But even as the world's seas are rising, the tide is turning. The ranks of the clean energy revolution are swelling. Between January and May this year, around three-quarters of new electricity capacity in the U.S. was solar and wind.
In Norway, the country's politicians voted unanimously to sell off coal investments from the US$900 billion Government Pension Fund, the largest sovereign wealth fund on the planet.
Just last month, the Pope called on the world's rich nations to tackle climate change, in a 180-page call for action. And, in the Netherlands, 900 Dutch citizens won a stunning legal victory in which the court ordered the Dutch state to cut more carbon pollution in the next five years.
Increasingly, people are standing up to the coal, oil and gas companies whose polluting products are fouling the air we breathe, the seas we fish and swim in, and the habitats on which we depend. It's partly due to the events of 30 years ago, where a wide and diverse group of people showed courage in standing up to the nuclear threat in the Pacific, that we know that people power can win.
In a few days' time Shell could start drilling for oil in the Arctic. Millions of people are taking a stand to protect this beautiful place and to say ‘no' to yet more fossil fuels and yet more global warming. Some people have shown courage by climbing Arctic-bound oil drilling rigs, or by clambering into kayaks and daring to paddle in front of these huge vessels; others by joining marches, writing letters and signing petitions—just as people did 30 years ago to stop Pacific nuclear weapons testing.
People in the Pacific region are also standing up against climate change and the polluters. Filipinos are calling on the country's Commission on Human Rights to investigate the big carbon polluters for human rights violations linked to the impacts of climate change. In Australia people are standing up to protect the Great Barrier Reef. On the 30th anniversary of the bombing of the Rainbow Warrior, the third Rainbow Warrior will be campaigning to protect the reef—the largest living thing on the planet—from the coal industry.
The French Government didn't realise the strength of a people-powered movement. They thought two bombs could blow the movement away. They were wrong.
There are small and large acts that each of us can take to make the world a safer, cleaner, healthier, better place. To end the era of dependence on dirty fossil fuels and usher in the age of renewables, where all the world has access to clean energy. Stand up for what you believe in, in whatever way you can; celebrate those who do the same. It makes us all stronger.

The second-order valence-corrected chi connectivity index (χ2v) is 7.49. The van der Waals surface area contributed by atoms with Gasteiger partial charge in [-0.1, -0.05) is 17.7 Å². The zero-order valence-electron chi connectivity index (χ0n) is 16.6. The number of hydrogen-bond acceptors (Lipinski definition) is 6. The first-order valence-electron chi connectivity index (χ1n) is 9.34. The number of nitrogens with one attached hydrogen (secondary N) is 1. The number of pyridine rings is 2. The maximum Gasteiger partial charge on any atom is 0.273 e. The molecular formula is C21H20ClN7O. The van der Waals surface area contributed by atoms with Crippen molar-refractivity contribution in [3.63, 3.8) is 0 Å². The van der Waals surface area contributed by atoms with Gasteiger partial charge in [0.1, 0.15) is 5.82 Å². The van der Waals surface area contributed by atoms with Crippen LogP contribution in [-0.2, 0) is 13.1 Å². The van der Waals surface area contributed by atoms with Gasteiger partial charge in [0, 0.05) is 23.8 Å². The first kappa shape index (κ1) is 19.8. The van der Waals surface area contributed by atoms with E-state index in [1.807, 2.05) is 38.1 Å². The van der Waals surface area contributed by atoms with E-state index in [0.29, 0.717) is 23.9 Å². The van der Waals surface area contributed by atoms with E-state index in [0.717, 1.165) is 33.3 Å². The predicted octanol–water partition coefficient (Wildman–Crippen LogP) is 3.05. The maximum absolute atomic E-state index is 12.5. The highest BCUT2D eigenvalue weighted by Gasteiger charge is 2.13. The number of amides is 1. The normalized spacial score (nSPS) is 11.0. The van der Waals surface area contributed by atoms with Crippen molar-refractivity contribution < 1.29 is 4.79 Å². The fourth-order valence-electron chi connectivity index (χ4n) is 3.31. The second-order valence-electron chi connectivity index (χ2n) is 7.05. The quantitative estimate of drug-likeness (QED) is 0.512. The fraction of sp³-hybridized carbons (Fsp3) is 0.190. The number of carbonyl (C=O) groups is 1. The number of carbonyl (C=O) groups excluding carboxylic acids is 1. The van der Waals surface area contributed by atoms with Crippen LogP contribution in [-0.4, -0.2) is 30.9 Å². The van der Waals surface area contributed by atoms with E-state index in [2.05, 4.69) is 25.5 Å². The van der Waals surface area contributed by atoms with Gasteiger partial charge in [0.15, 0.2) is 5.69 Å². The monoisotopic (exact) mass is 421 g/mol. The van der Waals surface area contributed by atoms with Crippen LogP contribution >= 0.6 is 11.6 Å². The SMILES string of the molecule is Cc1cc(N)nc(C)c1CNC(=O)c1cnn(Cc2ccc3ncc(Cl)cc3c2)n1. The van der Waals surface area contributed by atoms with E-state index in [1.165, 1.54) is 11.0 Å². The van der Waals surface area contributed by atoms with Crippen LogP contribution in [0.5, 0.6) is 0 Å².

As we remember Fernando Pereira, and dedicate this anniversary to the courage of the crew of that first Rainbow Warrior, we are asking everyone to share their own story of courage to this site.
Read about people just like you and me who oppose injustice and environmental abuse, and who are seized with infectious optimism for change, and a better future.
Being courageous is not always easy. But courage is contagious. #CourageWorks and the world has never needed all of us to find the courage to take action as it does now.
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There is an old African proverb that says "If you want to travel fast go alone, if you want to travel far go together." After five and a half years at Greenpeace, I think together we have travelled fast and far. And, we have travelled together. But it is nearly time for me to embark on a new journey.
By the end of this year I will be stepping down as the Greenpeace International executive director. The journey is far from over, and I will stay on it with you. I will then take on my most important role with Greenpeace, as a supporter and volunteer.
A volunteer on a journey, like those currently aboard the Greenpeace ship Esperanza. Six courageous volunteers, who stand for us all, are making #TheCrossing. Like the tip of an "iceberg" made up of 7 million concerned people, they are following Shell's giant oil rig, the Polar Pioneer, as it makes its way across the Pacific towards the Alaskan Arctic to undertake dangerous Arctic oil drilling.